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Somalia Operations:   Lessons Learned

Preface

Multilateral peace operations are an important component of our strategy. From traditional peacekeeping to peace enforcement, multilateral peace operations are sometimes the best way to prevent, contain, or resolve conflicts that could otherwise be far more costly and deadly.

The President's National Security Strategy
July 1994

If today you are a soldier, a sailor, an airman, or a marine, then you know in some very personal ways that the world is a changed and changing place. Far from ushering in an era of peace, our victory in the Cold War was quickly followed by combat in Operations Just Cause and Desert Storm. And even as our Armed Forces were being reduced from Cold War levels, they were being committed to a new class of military missions, called peace operations, in Somalia, in parts of the former Yugoslavia, and (at this writing) in Haiti.

Peace operations are unique because they are conducted with the increasing involvement of the international community, usually with mandates from the United Nations and sometimes with the United States as the lead partner in coalitions drawn from a number of different nations. These partnerships can create some real challenges on all sides, but there are two important advantages for the United States to keep in mind. First, we clearly benefit when other nations help shoulder the burden. Second, the voice of the international community is important—just look at the impact of world opinion in building the diverse coalition with which we stood during the Gulf War. The bottom line is that our ability to build and support multinational coalitions is now an important part of our national security strategy in the post-Cold War world.

The significance of this strategic turning point has, for the last 2 years, prompted the National Defense University to study peace operations as part of its mission of extensive research and teaching on national security issues; this book is one of the products of that program. With the cooperation of the Joint Staff, a team at the National Defense University's Institute for National Strategic Studies examined reports on U.S. operations in Somalia filed in the Joint Universal Lessons Learned System (JULLS), in an effort to relate them to joint doctrinal principles as well as other research on this subject.1 The emphasis throughout this effort has been to focus on the most important lessons at the operational level, primarily those which might be encountered at the joint task force planning level or at the headquarters of its major force components. Because this level is the one that ties together the strategic and the tactical, some of those lessons are relevant here as well, but to help bound the problem, those insights are usually presented as either causes or effects.

What makes the Somalia experience important for U.S. Armed Forces is that it was an operation that went through three distinct phases:

In addition to underlining the complexity of peace operations, these three distinct phases show that, as the level of conflict intensified, some things changed more than others. The specific mission elements examined here also provide a sobering glimpse of the challenges imposed by a country in chaos, where the effects of a harsh natural environment were made even more severe by clan warfare and the absence of government.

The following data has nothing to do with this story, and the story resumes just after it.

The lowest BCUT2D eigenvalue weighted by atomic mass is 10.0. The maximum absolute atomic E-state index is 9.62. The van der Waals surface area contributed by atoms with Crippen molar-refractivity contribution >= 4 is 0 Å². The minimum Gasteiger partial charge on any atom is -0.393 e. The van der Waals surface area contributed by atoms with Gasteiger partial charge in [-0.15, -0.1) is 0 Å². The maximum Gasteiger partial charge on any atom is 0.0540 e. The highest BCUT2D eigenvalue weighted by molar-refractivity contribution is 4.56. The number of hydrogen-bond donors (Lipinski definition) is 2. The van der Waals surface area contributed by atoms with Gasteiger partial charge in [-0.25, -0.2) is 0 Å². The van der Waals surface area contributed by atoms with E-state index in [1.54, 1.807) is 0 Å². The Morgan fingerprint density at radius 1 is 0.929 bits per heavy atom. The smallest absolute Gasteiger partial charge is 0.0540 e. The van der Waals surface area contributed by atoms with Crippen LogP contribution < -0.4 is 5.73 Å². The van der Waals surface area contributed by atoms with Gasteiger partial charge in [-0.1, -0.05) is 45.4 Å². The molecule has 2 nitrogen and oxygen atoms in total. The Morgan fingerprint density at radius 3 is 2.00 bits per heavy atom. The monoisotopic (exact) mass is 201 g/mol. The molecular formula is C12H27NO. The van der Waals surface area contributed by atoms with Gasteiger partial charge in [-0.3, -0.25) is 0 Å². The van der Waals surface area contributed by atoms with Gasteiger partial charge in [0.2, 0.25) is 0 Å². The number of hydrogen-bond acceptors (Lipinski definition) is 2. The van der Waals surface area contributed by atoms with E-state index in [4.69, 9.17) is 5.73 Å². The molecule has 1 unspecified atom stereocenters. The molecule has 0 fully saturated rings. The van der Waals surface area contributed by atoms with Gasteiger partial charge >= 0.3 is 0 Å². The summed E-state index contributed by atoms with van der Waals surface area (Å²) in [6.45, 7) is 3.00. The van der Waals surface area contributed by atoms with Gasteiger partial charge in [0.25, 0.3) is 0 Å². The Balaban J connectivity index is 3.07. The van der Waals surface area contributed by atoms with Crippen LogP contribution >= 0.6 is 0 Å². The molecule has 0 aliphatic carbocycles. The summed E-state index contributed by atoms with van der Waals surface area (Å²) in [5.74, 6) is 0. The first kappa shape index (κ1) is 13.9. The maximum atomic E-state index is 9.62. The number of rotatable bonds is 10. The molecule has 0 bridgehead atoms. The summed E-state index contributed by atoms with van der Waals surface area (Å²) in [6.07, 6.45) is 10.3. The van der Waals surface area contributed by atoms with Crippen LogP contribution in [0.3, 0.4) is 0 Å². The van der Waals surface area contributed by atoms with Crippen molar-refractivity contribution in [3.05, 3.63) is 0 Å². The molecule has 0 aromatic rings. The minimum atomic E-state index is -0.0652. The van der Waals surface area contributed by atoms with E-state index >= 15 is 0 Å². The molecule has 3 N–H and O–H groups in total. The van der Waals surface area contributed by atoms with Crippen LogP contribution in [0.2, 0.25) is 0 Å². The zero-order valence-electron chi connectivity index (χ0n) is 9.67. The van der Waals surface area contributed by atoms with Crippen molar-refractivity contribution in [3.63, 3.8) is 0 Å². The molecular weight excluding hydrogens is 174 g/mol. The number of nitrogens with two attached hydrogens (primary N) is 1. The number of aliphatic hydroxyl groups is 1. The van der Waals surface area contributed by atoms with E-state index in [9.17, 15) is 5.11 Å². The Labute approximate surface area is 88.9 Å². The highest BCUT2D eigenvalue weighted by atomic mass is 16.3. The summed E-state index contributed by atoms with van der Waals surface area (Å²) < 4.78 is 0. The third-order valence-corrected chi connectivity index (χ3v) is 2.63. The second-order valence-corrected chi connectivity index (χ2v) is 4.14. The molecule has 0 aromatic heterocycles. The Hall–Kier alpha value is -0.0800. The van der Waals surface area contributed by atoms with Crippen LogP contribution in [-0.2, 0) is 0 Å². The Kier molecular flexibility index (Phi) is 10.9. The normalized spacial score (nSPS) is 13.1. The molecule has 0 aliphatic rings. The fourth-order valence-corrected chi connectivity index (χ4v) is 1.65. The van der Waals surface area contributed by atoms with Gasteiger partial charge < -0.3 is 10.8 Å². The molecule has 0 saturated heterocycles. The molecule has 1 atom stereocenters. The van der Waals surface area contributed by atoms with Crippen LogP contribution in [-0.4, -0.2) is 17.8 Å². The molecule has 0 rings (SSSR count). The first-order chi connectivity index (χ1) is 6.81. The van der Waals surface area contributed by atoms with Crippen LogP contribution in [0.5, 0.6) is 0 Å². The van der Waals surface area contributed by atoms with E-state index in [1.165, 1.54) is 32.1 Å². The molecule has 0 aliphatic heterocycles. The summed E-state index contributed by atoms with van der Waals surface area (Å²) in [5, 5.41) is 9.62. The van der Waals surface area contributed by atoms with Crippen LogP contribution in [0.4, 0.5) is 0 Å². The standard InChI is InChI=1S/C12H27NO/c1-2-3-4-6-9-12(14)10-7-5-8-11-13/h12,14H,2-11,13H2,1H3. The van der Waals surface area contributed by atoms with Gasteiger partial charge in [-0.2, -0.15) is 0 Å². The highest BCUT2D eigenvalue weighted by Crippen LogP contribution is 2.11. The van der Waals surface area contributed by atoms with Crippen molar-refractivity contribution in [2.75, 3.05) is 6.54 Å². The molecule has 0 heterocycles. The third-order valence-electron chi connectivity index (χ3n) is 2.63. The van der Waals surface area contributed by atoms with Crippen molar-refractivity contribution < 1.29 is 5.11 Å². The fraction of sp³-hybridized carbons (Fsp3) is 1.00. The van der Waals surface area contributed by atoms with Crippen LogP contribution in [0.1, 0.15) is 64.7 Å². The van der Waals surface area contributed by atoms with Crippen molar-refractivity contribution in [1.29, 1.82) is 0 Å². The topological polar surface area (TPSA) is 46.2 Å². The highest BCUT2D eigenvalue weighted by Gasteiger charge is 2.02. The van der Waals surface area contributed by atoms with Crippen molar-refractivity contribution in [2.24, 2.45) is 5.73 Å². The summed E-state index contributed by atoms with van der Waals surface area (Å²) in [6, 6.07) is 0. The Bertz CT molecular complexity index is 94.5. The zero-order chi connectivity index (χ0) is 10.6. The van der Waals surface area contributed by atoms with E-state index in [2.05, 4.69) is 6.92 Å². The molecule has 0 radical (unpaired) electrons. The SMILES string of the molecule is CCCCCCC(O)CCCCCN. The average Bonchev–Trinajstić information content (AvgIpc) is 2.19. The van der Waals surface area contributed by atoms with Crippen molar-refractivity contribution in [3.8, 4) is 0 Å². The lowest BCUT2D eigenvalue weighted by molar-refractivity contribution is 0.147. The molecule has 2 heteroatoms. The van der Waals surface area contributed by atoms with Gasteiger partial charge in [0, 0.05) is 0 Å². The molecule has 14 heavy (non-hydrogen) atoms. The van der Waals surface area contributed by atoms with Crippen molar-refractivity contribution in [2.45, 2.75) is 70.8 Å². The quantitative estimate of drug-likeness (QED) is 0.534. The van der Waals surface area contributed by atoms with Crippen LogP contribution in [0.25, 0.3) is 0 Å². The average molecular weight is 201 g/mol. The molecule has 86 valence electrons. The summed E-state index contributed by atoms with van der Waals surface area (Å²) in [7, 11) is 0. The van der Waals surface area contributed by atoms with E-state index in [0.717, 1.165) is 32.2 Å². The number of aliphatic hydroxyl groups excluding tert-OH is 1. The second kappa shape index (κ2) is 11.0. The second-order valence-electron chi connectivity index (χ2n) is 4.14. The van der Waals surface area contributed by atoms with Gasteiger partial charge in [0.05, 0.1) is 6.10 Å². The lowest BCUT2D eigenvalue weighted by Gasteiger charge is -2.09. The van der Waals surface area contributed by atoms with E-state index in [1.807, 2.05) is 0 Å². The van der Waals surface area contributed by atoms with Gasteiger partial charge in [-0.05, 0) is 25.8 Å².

As its title implies, this book examines certain operational issues raised by our recent experience in Somalia, especially those involving the teamwork required by joint forces. It is an initial look at those operational issues—not a comprehensive history either of U.S. involvement in Somalia or even of the key functional areas it examines. It is best described as a composite after-action review—a preliminary look at the operation's major insights based on the best data currently available. Where relevant, these insights have been compared to more detailed analyses of various phases of the operation, such as those on UNOSOM II prepared by the Center for Army Lessons Learned at Fort Leavenworth, KS, and the United States Forces Somalia After Action Report (Montgomery Report) now being readied for publication by the Army Peacekeeping Institute at the U.S. Army War College.

Because "lessons learned" often tend to reflect what went wrong rather than what went right, it might be possible to think that these operations were less than successful: this is simply not the case. Although they did not carry out the more ambitious goals of U.N.-sponsored nation-building, U.S. forces sent to Somalia clearly did execute their missions successfully, relieving untold suffering through humanitarian assistance and executing their military responsibilities with skill and professionalism. In fact, those skills and can-do attitudes were especially important in overcoming the effects of many of the problems cited here. Those who took such initiatives and provided the "work-arounds" should be the first to appreciate the importance of learning from their experiences.

A final caveat is that Somalia was a mission that occurred under unique circumstances. Future operations under different circumstances will likely produce different results. Common sense suggests that the lessons offered here should be balanced against changing mission requirements and conditions. Future missions, however, are likely to contain enough parallels—of failed states and the hardships brought about by natural and man-made disasters—that the lessons learned in Somalia warrant close attention.

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